The hemophilia in the Imperial family had nothing whatsoever to do with inbreeding or cousin marriages. Alexei would have been a hemophiliac even if Alix married someone completely unrelated to her. The gene was passed down to Alexei by his mother. The only case where a cousin marriage would have been potentially lethal would be the rare case of a hemophiliac marrying a carrier of a hemophilia gene. Most children of even first cousin marriages are perfectly healthy and bright. I know of such families.

Offline hemphiliamom

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Re: Alexei and Hemophilia
« Reply #21 on: July 01, 2004, 08:10:19 AM »
 ;)

  I am not sure if imbreading "started" the gene...but if that is not it where did it come from? I did not mean to imply that Alexandra married a cousin or anyone in her family did and that is what caused her son to have it. Sorry should have been more clear!

   I belive the doctor that told my Grandparents this was totally full of it and just didn't know how to explain it. There is genetic mutation...and that could have been it...but back in the late 50's I am not sure, but I don't think they knew much about genetics!

  As far as the info I have been give...if my sons have daughters there is a 50/50 chance that they will be carries, just as there is with my daughter...now I may have been told wrong...You hear some much about it and have to sift through it and see what the deal really is. I pray my sons have sons and my daughter is not a carrier so that this will leave our family forever...but you look at the odds and I have about half a chance of that happening.

  As for my Grandmother telling me to read the book...I have read NOTHING in there that states anything about recessive genes....I however had not gotten though the book...so if anyone that has read it can tell me it is there so I can look it up I would appreciate it.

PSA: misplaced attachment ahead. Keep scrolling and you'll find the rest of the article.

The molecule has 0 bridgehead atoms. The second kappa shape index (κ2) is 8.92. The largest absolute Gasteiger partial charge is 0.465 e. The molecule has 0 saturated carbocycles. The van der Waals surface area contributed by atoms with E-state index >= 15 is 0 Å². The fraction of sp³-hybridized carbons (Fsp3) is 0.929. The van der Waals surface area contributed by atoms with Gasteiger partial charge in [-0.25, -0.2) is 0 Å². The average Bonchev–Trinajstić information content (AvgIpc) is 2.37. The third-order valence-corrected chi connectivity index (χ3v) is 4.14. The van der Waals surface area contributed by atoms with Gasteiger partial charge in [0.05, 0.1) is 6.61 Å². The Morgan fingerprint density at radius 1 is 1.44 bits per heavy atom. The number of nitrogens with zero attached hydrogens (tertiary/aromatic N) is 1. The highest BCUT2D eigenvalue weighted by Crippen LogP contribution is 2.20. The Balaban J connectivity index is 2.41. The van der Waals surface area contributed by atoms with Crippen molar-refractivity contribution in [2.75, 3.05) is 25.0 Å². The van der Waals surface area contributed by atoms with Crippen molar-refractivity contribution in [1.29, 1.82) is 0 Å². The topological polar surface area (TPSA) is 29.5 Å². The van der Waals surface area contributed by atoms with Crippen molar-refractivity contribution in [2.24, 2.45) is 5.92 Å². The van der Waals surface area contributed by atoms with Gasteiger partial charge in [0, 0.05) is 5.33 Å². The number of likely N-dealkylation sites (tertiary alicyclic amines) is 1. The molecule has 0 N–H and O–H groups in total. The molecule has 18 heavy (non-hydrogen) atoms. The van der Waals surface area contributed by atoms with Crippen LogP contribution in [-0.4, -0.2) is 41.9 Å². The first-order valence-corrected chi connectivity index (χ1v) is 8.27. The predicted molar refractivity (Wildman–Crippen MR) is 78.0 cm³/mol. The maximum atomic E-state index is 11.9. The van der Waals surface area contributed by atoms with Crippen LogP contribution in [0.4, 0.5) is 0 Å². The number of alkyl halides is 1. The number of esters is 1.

Thanks, Shan

Offline Adele

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Re: Alexei and Hemophilia
« Reply #22 on: July 01, 2004, 09:12:33 AM »
Definitions of words and Hemo-Philia:

Perhaps when the scientists of the time were naming the disease, they were looking at the second definition of 'philia', which means 'tendency toward'.

If we take the second definition and attach it to 'hemo', it means 'tendency towards bleeding'.

As you know, the meanings of words change over time.  For example, the world 'sophistication' actually means 'to alter deceptively' and 'phoney'.  However, when used into today's english vocabulary, it means 'Glamourous'.

By the way, 'Philia' is one of the four types of love, according to the Greeks;  In Greek, Philia refers to a 'brotherly' type of love (as in the city where I reside:  Phila-delphia---'City of Brotherly Love').

Can anyone list the other three?  Let's see, if my poor memory serves me:  philia (brotherly love), eros (sexual love), aggape (motherly love) and for the life of me I can't remember the fourth one.  Is there even a fourth one?????

Where's that cup of coffee??????  Or maybe I need to eat some tuna (brain-food!)

Adele---in Philadelphia!

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Re: Alexei and Hemophilia
« Reply #23 on: July 01, 2004, 09:53:46 AM »
First, the etymology of hemophilia is that it was a German word coined in 1829, based on ancient Greek..  Philia in Greek can also mean "affinity for", and the term seems to mean "affinity for bleeding (blood)".
Thanks Google!
FA

Offline Adele

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Re: Alexei and Hemophilia
« Reply #24 on: July 01, 2004, 10:21:08 AM »
Quote
First, the etymology of hemophilia is that it was a German word coined in 1829, based on ancient Greek..  Philia in Greek can also mean "affinity for", and the term seems to mean "affinity for bleeding (blood)".
Thanks Google!
FA



Thanks, FA:  Since the word wasn't coined until 1829, that would indicate that its defination changed some from the original (ancient) Greek one.

When you have a moment, could you send me the source on Google (where Google got the information) ---send it to my email address.  

---Adele

Offline hemphiliamom

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Re: Alexei and Hemophilia